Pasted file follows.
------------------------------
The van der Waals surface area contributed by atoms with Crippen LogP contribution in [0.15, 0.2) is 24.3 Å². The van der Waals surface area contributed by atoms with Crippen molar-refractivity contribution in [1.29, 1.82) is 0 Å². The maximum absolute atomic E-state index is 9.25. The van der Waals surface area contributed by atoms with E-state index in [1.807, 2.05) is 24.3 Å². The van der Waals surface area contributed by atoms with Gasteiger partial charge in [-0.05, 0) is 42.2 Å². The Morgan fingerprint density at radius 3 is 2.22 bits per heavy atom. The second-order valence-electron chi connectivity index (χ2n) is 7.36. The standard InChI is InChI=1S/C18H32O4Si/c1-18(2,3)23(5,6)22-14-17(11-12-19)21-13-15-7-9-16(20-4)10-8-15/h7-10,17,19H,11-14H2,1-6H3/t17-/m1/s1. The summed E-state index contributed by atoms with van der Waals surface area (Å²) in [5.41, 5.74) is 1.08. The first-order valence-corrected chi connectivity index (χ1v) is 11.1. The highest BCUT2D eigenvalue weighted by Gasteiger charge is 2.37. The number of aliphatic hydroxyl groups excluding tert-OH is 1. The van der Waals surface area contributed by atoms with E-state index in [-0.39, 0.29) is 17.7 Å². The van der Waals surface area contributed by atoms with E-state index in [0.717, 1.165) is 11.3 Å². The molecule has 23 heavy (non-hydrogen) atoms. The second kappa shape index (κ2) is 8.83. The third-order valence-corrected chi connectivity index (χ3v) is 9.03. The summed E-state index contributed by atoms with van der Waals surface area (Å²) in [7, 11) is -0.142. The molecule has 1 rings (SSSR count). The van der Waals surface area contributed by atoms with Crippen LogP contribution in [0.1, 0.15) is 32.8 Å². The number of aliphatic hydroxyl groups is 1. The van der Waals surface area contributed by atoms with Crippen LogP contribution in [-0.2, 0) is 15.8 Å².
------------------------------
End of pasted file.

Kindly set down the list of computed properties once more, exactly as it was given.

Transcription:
The van der Waals surface area contributed by atoms with Crippen LogP contribution in [0.15, 0.2) is 24.3 Å². The van der Waals surface area contributed by atoms with Crippen molar-refractivity contribution in [1.29, 1.82) is 0 Å². The maximum absolute atomic E-state index is 9.25. The van der Waals surface area contributed by atoms with E-state index in [1.807, 2.05) is 24.3 Å². The van der Waals surface area contributed by atoms with Gasteiger partial charge in [-0.05, 0) is 42.2 Å². The Morgan fingerprint density at radius 3 is 2.22 bits per heavy atom. The second-order valence-electron chi connectivity index (χ2n) is 7.36. The standard InChI is InChI=1S/C18H32O4Si/c1-18(2,3)23(5,6)22-14-17(11-12-19)21-13-15-7-9-16(20-4)10-8-15/h7-10,17,19H,11-14H2,1-6H3/t17-/m1/s1. The summed E-state index contributed by atoms with van der Waals surface area (Å²) in [5.41, 5.74) is 1.08. The first-order valence-corrected chi connectivity index (χ1v) is 11.1. The highest BCUT2D eigenvalue weighted by Gasteiger charge is 2.37. The number of aliphatic hydroxyl groups excluding tert-OH is 1. The van der Waals surface area contributed by atoms with E-state index in [-0.39, 0.29) is 17.7 Å². The van der Waals surface area contributed by atoms with E-state index in [0.717, 1.165) is 11.3 Å². The molecule has 23 heavy (non-hydrogen) atoms. The second kappa shape index (κ2) is 8.83. The third-order valence-corrected chi connectivity index (χ3v) is 9.03. The summed E-state index contributed by atoms with van der Waals surface area (Å²) in [7, 11) is -0.142. The molecule has 1 rings (SSSR count). The van der Waals surface area contributed by atoms with Crippen LogP contribution in [0.1, 0.15) is 32.8 Å². The number of aliphatic hydroxyl groups is 1. The van der Waals surface area contributed by atoms with Crippen LogP contribution in [-0.2, 0) is 15.8 Å².